Numbering Paths

Time Limit: 4000 ms Memory Limit: 32768 KiB

Problem Description

Background
 
Problems that process input  and generate a simple ``yes'' or  ``no''
answer  are  called  decision  problems.     One  class  of  decision
problems,  the NP-complete  problems,  are  not amenable  to  general
efficient  solutions.    Other problems  may  be simple  as  decision
problems, but  enumerating all possible ``yes''  answers may be  very
difficult (or at least time-consuming).
 
   This problem  involves determining the number of routes  available
to an emergency vehicle operating in a city of one-way streets.
 
The Problem
 
Given the intersections connected  by one-way streets in a city,  you
are  to write  a  program that  determines  the number  of  different
routes between each intersection.   A route is a sequence of  one-way
streets connecting two intersections.
   Intersections are identified by non-negative integers.   A one-way
street  is specified  by  a pair  of  intersections.    For  example,
 
j k indicates  that there  is a  one-way street  from intersection  j
to intersection  k.   Note  that two-way  streets can  be modeled  by
specifying two one-way streets:  j k and kj.
   Consider a  city of four intersections connected by the  following
one-way streets:
 
    0  1
    0  2
    1  2
    2  3
 
There is one route from  intersection 0 to 1, two routes from 0 to  2
(the routes  are 0->1->2  and 0->2), one  route from 2  to 3, and  no
 
other routes.
   It  is possible  for an  infinite number  of  different routes  to
exist.  For  example if the intersections above are augmented by  the
street 3 2, there  is still  only one route  from 0 to  1, but  there
are infinitely many  different routes from 0 to  2.  This is  because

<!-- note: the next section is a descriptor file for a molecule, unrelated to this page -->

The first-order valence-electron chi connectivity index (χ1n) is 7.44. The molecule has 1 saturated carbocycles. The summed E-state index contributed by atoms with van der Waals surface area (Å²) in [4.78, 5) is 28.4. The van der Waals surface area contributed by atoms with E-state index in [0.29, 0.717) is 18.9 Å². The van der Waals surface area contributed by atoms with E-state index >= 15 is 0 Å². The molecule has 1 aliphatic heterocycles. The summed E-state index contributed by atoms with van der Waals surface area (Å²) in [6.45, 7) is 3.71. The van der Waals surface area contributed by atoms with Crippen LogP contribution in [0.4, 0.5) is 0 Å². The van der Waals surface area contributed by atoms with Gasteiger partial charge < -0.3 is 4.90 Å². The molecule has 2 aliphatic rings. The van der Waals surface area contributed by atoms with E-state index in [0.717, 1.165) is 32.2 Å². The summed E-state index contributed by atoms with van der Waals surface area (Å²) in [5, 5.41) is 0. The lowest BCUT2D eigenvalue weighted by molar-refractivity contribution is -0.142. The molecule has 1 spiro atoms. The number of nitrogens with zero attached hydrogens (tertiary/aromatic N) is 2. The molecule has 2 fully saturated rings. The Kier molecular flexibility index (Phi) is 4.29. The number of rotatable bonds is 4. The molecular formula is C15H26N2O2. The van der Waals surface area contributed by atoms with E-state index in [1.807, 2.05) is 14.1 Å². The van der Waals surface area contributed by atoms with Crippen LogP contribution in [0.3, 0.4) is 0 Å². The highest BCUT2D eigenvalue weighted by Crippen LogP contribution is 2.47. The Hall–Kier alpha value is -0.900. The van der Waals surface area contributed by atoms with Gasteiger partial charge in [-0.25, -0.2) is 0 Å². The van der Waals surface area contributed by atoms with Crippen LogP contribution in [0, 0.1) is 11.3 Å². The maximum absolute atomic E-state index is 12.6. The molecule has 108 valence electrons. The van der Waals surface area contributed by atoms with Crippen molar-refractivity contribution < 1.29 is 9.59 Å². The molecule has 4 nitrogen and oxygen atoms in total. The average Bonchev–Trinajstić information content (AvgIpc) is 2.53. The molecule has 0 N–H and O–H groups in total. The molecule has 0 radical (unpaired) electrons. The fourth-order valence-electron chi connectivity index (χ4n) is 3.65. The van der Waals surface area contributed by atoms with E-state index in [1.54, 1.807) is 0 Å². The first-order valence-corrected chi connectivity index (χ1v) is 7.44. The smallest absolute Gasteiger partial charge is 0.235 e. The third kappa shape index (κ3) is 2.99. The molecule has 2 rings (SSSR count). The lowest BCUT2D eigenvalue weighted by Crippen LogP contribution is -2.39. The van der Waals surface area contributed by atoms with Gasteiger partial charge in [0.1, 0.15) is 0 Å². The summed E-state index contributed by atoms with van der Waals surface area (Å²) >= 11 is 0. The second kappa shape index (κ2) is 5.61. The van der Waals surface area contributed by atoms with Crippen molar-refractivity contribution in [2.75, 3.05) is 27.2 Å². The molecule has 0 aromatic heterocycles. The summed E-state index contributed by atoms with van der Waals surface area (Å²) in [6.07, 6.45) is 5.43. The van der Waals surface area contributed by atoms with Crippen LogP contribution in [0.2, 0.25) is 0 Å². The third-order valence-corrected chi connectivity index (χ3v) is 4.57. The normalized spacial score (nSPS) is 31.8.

the street  from 2  to 3 and  back to  2 can be  repeated yielding  a
different sequence of streets and hence a different route.   Thus the
route 0->2->3->2-> 3->2 is a different route than 0->2->3->2.

Input

The input is a  sequence of city specifications.  Each  specification
begins  with the  number  of one-way  streets  in the  city  followed
 
by  that  many  one-way streets  given  as  pairs  of  intersections.
Each  pair  j k represents  a  one-way  street  from  intersection  j
to  intersection k.     In all  cities,  intersections  are  numbered
sequentially from  0 to the ``largest''  intersection.  All  integers
in the input  are separated by whitespace.   The input is  terminated
by end-of-file.
   There  will never  be a  one-way street  from  an intersection  to
 
itself.  No city will have more than 30 intersections.
 

Output

For  each city  specification,  a  square  matrix of  the  number  of
different routes  from intersection j to  intersection k is  printed.
If the matrix is  denoted M, then M[j][k] is the number of  different
routes from intersection  j to intersection k.   The matrix M  should
be  printed in  row-major order,  one  row per  line.    Each  matrix
should  be preceded  by the  string  ``matrix for  city k''  (with  k
appropriately instantiated, beginning with 0).
   If  there are an  infinite number of  different paths between  two
 
intersections a -1 should be printed.  DO NOT worry  about justifying
and aligning the output of each matrix.  All entries in a  row should
be separated by whitespace.

Sample Input

7 0 1 0 2 0 4 2 4 2 3 3 1 4 3
5
0 2
0 1 1 5 2 5 2 1
9
0 1 0 2 0 3
0 4 1 4 2 1
2 0
3 0
3 1

Sample Output

matrix for city 0
  0  4  1  3  2
  0  0  0  0  0
  0  2  0  2  1
  0  1  0  0  0
  0  1  0  1  0
matrix for city 1
  0  2  1  0  0  3
  0  0  0  0  0  1
  0  1  0  0  0  2
  0  0  0  0  0  0
  0  0  0  0  0  0
  0  0  0  0  0  0
matrix for city 2
 -1 -1 -1 -1 -1
  0  0  0  0  1
 -1 -1 -1 -1 -1
 -1 -1 -1 -1 -1
  0  0  0  0  0

Hint


Source